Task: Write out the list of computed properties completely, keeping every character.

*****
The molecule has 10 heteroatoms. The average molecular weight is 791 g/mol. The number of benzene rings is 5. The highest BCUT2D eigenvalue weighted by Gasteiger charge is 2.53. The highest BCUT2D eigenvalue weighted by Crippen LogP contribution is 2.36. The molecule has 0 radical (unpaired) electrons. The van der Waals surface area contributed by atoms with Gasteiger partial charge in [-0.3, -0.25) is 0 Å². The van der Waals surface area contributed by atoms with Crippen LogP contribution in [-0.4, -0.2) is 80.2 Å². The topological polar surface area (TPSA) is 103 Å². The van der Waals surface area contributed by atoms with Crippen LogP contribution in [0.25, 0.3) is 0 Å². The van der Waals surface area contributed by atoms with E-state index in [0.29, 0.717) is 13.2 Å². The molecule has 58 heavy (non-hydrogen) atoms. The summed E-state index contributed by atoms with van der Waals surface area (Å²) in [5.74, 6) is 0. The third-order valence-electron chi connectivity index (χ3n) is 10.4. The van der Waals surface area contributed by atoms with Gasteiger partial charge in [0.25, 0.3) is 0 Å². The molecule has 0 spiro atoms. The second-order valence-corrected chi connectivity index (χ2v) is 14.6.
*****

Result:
The molecule has 10 heteroatoms. The average molecular weight is 791 g/mol. The number of benzene rings is 5. The highest BCUT2D eigenvalue weighted by Gasteiger charge is 2.53. The highest BCUT2D eigenvalue weighted by Crippen LogP contribution is 2.36. The molecule has 0 radical (unpaired) electrons. The van der Waals surface area contributed by atoms with Gasteiger partial charge in [-0.3, -0.25) is 0 Å². The van der Waals surface area contributed by atoms with Crippen LogP contribution in [-0.4, -0.2) is 80.2 Å². The topological polar surface area (TPSA) is 103 Å². The van der Waals surface area contributed by atoms with Crippen LogP contribution in [0.25, 0.3) is 0 Å². The van der Waals surface area contributed by atoms with E-state index in [0.29, 0.717) is 13.2 Å². The molecule has 58 heavy (non-hydrogen) atoms. The summed E-state index contributed by atoms with van der Waals surface area (Å²) in [5.74, 6) is 0. The third-order valence-electron chi connectivity index (χ3n) is 10.4. The van der Waals surface area contributed by atoms with Gasteiger partial charge in [0.25, 0.3) is 0 Å². The molecule has 0 spiro atoms. The second-order valence-corrected chi connectivity index (χ2v) is 14.6.